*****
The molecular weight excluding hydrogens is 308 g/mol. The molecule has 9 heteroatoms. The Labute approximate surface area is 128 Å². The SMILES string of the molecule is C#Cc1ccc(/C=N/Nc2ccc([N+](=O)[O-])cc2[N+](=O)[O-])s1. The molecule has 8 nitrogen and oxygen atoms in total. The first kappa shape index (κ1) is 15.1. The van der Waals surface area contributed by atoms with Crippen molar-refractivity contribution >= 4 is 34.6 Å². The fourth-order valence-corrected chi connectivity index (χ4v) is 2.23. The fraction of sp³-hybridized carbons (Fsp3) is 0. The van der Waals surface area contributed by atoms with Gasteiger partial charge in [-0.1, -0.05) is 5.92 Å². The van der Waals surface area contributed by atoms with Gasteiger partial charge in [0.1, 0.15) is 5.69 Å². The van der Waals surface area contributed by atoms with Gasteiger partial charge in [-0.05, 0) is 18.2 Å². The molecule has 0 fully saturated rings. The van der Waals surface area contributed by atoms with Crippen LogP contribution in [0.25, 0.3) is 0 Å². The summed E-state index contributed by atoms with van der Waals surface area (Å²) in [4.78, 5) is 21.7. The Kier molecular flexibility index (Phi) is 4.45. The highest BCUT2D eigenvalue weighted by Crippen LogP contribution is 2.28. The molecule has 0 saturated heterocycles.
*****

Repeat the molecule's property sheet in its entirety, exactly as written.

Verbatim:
The molecular weight excluding hydrogens is 308 g/mol. The molecule has 9 heteroatoms. The Labute approximate surface area is 128 Å². The SMILES string of the molecule is C#Cc1ccc(/C=N/Nc2ccc([N+](=O)[O-])cc2[N+](=O)[O-])s1. The molecule has 8 nitrogen and oxygen atoms in total. The first kappa shape index (κ1) is 15.1. The van der Waals surface area contributed by atoms with Crippen molar-refractivity contribution >= 4 is 34.6 Å². The fourth-order valence-corrected chi connectivity index (χ4v) is 2.23. The fraction of sp³-hybridized carbons (Fsp3) is 0. The van der Waals surface area contributed by atoms with Gasteiger partial charge in [-0.1, -0.05) is 5.92 Å². The van der Waals surface area contributed by atoms with Gasteiger partial charge in [0.1, 0.15) is 5.69 Å². The van der Waals surface area contributed by atoms with Gasteiger partial charge in [-0.05, 0) is 18.2 Å². The molecule has 0 fully saturated rings. The van der Waals surface area contributed by atoms with Crippen LogP contribution in [0.25, 0.3) is 0 Å². The summed E-state index contributed by atoms with van der Waals surface area (Å²) in [4.78, 5) is 21.7. The Kier molecular flexibility index (Phi) is 4.45. The highest BCUT2D eigenvalue weighted by Crippen LogP contribution is 2.28. The molecule has 0 saturated heterocycles.